What is there in the collection relating to Black History?
This is an area of ongoing research for us. Here are some objects we can share with you at the moment:
A portrait of Ann De Lisle De Beauvoir (born 1631/2). Looking at this portrait (on the left), it would be easy to miss the young slave placed in the background of this painting. The rich sumptuous fabrics and the paleness of Ann's skin dominate the composition. The child obediently stands by Ann's side and offers her flowers. Artists in the 17th century used black servants and slaves to illustrate the wealth of the sitter, or to add an exotic element to the artwork. There was no condemnation of slavery in such portraits and the slave trade was not being questioned. Read more about Guernsey & The Slave Trade in the document below (under 'document downloads').
A Portrait of A Sudanese Fighter by Arthur von Ferraris (1856-1936). Until recent research, little information was known about this striking portrait. The inscription reads, 'A Monsieur Carrey, Le Caire, 1886, A. Ferrari'. It was left to the States of Guernsey by William Wilfred Carey of St Peter Port's Castle Carey in 1929. By commissioning the painting, it suggests that William Wilfred Carey held the Bisharin fighters in high regard and wanted to immortalise them in portrait form. Read more about this portrait in the document below (under 'document downloads').
A male figure statue. The sculpture [image below] is believed to have been carved in West Africa sometime from sometime between 1800-1899. An old museum record describes 'a collection of West and East African weapons and idols brought from West and East Africa by Captain Lionel de Sausmarez, Royal Navy, 1878'. Perhaps this sculpture was brought back from West Africa by Captain de Saumarez, although we currently have no evidence to prove this link. There is a huge range of styles and traditions across this region and we hope to uncover further information, perhaps through information submitted through the Art UK website here. (If you are interested in sculpture in general, other items of sculpture from the Guernsey Museum collections can be viewed on the Art UK website). You can read more about Lionel de Sausmarez below.
This is not an object but in recent years we have become aware of the story of a black servant called James Chappell who once worked in Castle Cornet. The following information was sourced from the English Heritage website (https://www.english-heritage.org.uk/.../james-chappell/).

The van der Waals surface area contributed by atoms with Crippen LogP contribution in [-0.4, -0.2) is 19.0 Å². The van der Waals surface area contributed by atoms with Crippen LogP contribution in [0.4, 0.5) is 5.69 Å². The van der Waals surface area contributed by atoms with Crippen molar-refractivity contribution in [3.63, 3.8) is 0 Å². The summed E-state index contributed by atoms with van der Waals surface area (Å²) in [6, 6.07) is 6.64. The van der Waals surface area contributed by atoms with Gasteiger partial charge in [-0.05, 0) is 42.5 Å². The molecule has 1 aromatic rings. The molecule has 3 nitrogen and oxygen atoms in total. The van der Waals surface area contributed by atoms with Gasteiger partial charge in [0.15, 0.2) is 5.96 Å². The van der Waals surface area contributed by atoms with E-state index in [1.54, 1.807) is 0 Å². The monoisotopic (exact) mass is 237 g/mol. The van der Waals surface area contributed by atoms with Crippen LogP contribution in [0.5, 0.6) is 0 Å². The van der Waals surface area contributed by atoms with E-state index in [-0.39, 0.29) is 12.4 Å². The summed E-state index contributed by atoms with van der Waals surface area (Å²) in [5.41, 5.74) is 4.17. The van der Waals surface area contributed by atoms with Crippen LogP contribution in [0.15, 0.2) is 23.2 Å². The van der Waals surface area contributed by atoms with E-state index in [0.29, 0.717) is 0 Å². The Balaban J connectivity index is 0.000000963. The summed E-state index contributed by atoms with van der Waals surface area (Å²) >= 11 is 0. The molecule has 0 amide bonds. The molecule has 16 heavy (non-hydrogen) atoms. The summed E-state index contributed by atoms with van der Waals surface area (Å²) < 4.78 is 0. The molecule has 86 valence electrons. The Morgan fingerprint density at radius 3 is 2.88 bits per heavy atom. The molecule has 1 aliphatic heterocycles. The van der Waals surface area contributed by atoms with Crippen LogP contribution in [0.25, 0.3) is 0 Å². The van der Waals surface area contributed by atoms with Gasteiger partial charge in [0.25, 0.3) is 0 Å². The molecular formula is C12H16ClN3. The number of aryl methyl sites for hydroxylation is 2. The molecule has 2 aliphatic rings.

Chappell worked for the household of Lord Christopher Hatton, the Governor of Guernsey who lived in the Castle. In late December 1672, the Castle's gunpowder store was stuck by lightening and there was an enormous explosion. On this fateful night, Chappell heard his master calling for help and went to his aid. Chappell 'crep't on his hands and knees' through the wreckage onto the castle wall where he discovered Lord Hatton, wearing only his nightshirt, still on his 'mattress and feather-bed' and with his 'bed-clothes over him'. Chappell carried Hatton on his back down from the wall and to the safety of the guardroom. He then led the search to find Hatton's wife, Cicely, and their children. Lord Hatton survived but his wife, mother and five other people were killed. After this accident no Governors ever lived in the Castle again.
In Christopher Hatton's will, written in 1695, it states, 'and to my servant James Chapell I give one annuity of twenty pounds a year during the term of his life.' This was a significant sum which amounted to around 222 days' wages for a skilled tradesman at the time and which was significantly more than the sums given to other servants. Perhaps this was an act of gratitude for Chappell's service on that night.
There are no known surviving images of James Chappell. This portrait of him [below] was painted by Glory Samjolly as part of English Heritage's 2021 'Painting our Past' project, which invited contemporary artists to portray historical figures from the African diaspora.
What is there in the collection relating to slavery?
We are continuously researching the black history in our collection.
Chains taken from slave-gang on West African coast by Capt. Lionel De Sausmarez, RN, 1878 [in store, see image below]
Slave ankle fetter, "cut from a stolen female slave by Commander Lionel de Sausmarez who restored her at her own request to her original owner"; collected in Africa; iron, in 2 pieces [in store, see image below]
Here is a bit of information about the man who collected these objects above: Lionel Andros de Sausmarez. (b. 2.4.1847 in Guernsey, d. 20.7.1929) Son of Captain Philip de Sausmarez. He entered the Royal Navy 1860, Sub-Lieutenant 1866, Lieutenant 1869, and was for some time engaged in the suppression of the slave trade in South East Africa. He served as a Sub-Lieutenant on the Sloop HMS Myrmidon doing anti-slavery patrols. As Senior Lt of HMS London he was for three years actively engaged against the Slave Trade, for which he was mentioned in despatches. He retired with the rank of Commander in 1883. Click here and here for more information about him. The details here seem to suggest that he was searched aboard HMS London in 1878 when the chains were taken.
What about Black History elsewhere in Guernsey?
Charles Duncombe was the only black man in the Royal Guernsey Light Infantry during World War One. You can read about his interesting life on the Channel Islands & The Great War website here.
Please find attached a few documents below:
Guernsey & the Slave Trade (text from a previous exhibition in 2007)
Olaudah Equiano: An African Slave in Guernsey by Brycchan Carey. Also see Brycchan Carey's website for more articles here (including one of John Wesley's 'Thoughts Upon Slavery').